Codices Vossiani Latini Online publishes all 363 codices which form the world-famous Latin part of Isaac Vossius’ manuscript collection held at Leiden University Library. The
Codices Vossiani Latini count a large number of early medieval manuscripts (a whopping 76 Carolingian manuscripts dating from before 900), including major sources of many classic texts. Famous are the oldest sources of Lucretius’
De natura rerum, of Cicero’s philosophical works, and the earliest manuscript of Plinius’
Historia naturalis known to be produced north of the Alps (Northumbria, eighth century). Other highlights include an illustrated herbal from around 600 and the
Aratea, an astronomical treatise from around 840, manufactured at the court of Louis the Pious with 39 beautiful miniatures of the constellations. A large part of the research done by foreign scholars on Western manuscripts at Leiden University Library focuses on the
Isaac Vossius (1618-1689) was a classical philologist and collector of manuscripts, maps, atlases and printed works. Vossius was born in 1618 as the son of the humanist Gerard Johannes Vossius (1577-1649). In 1648, Isaac started to work as a scholar for Queen Christina of Sweden. After he had sold the famous library of his father to Christina in 1649, Vossius was appointed court librarian a year later, with the task of expanding and cataloguing the library. After a stay of eighteen months in the Republic, partly forced, Vossius returned to Sweden in 1653, where he found his own book collection and the court library in great disarray. When Christina abdicated in 1654, a large part of her library was shipped to Rome. A part of the manuscripts and printed books was, however, taken from Christina’s library by Vossius as compensation for late payments, and for the loss of his own books. At the end of his life Vossius bequeathed his library to the children of his brother Matthaeus.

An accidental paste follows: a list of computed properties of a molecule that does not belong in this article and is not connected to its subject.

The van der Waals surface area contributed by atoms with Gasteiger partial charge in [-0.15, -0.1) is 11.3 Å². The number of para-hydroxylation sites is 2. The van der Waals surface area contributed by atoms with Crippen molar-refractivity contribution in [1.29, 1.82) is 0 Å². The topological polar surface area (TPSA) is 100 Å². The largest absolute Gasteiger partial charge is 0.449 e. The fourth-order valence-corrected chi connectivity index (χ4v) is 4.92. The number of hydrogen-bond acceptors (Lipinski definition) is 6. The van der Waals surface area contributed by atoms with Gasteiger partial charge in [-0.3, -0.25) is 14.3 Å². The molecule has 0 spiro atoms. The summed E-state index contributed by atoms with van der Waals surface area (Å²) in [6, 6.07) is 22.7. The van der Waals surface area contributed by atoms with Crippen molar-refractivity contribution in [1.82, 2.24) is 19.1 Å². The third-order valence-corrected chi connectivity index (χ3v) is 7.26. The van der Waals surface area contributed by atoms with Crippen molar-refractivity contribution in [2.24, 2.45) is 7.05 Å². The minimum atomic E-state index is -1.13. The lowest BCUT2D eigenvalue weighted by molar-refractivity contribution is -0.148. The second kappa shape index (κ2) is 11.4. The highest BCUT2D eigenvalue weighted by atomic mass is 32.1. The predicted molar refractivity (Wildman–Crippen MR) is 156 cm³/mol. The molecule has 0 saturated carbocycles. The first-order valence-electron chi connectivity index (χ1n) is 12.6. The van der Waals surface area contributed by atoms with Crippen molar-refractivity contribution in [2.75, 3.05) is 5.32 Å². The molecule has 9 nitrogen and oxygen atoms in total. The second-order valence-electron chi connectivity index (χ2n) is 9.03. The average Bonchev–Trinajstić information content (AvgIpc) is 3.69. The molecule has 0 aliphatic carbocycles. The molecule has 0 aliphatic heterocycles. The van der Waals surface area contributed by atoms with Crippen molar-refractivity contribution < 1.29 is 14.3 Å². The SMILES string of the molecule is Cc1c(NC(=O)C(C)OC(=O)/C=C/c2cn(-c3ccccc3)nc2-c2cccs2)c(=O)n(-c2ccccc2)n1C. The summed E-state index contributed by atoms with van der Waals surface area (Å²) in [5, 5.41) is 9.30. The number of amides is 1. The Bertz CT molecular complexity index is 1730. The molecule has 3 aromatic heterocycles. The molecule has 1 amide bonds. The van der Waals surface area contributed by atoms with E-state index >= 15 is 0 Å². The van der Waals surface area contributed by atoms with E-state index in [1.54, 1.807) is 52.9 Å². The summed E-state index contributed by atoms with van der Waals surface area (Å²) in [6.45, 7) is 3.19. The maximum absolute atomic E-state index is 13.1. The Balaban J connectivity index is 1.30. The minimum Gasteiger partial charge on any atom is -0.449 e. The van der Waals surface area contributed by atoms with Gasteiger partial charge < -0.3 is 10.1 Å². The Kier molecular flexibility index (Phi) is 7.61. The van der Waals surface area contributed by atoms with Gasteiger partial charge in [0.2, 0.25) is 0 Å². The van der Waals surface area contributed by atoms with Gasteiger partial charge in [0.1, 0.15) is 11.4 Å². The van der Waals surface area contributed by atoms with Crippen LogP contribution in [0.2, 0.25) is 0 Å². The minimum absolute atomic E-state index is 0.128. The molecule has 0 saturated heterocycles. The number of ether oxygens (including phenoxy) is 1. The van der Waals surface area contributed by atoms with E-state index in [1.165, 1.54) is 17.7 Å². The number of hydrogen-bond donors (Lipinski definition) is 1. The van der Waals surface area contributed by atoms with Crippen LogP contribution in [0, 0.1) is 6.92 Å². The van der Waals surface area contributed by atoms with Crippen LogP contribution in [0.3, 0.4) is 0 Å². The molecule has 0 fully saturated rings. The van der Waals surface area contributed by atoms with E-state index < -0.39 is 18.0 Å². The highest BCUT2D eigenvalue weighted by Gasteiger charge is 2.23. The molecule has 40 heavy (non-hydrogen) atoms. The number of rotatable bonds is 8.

When negotiations with Oxford University had come to nothing, the heirs accepted an offer from the curators in 1690 to buy the collection for 33,000 guilders on behalf of Leiden University Library. The purchase of the Vossius library caused financial difficulties for Leiden University, but to its library it brought international fame. Especially the manuscripts proved to be of invaluable worth. The purchase of the Vossius library doubled the collection of Leiden University to c. 9,500 books. Doubles were removed from the printed books and these were auctioned in 1706. After
ex libris slips had been attached to all title pages, the books were distributed over the existing collection which was grouped according to size and to subject. The manuscripts from Vossius (over 700 items) were always kept separately.
The 363 codices in all comprise 40,278 openings, resulting in 84,266 images, including covers and flyleaves.
The manuscript collection is enriched by detailed information drawn from by K. A. de Meyier's catalogues of the codices, providing users, both students and researchers, with essential information on the content, context, and physical appearance of each codex.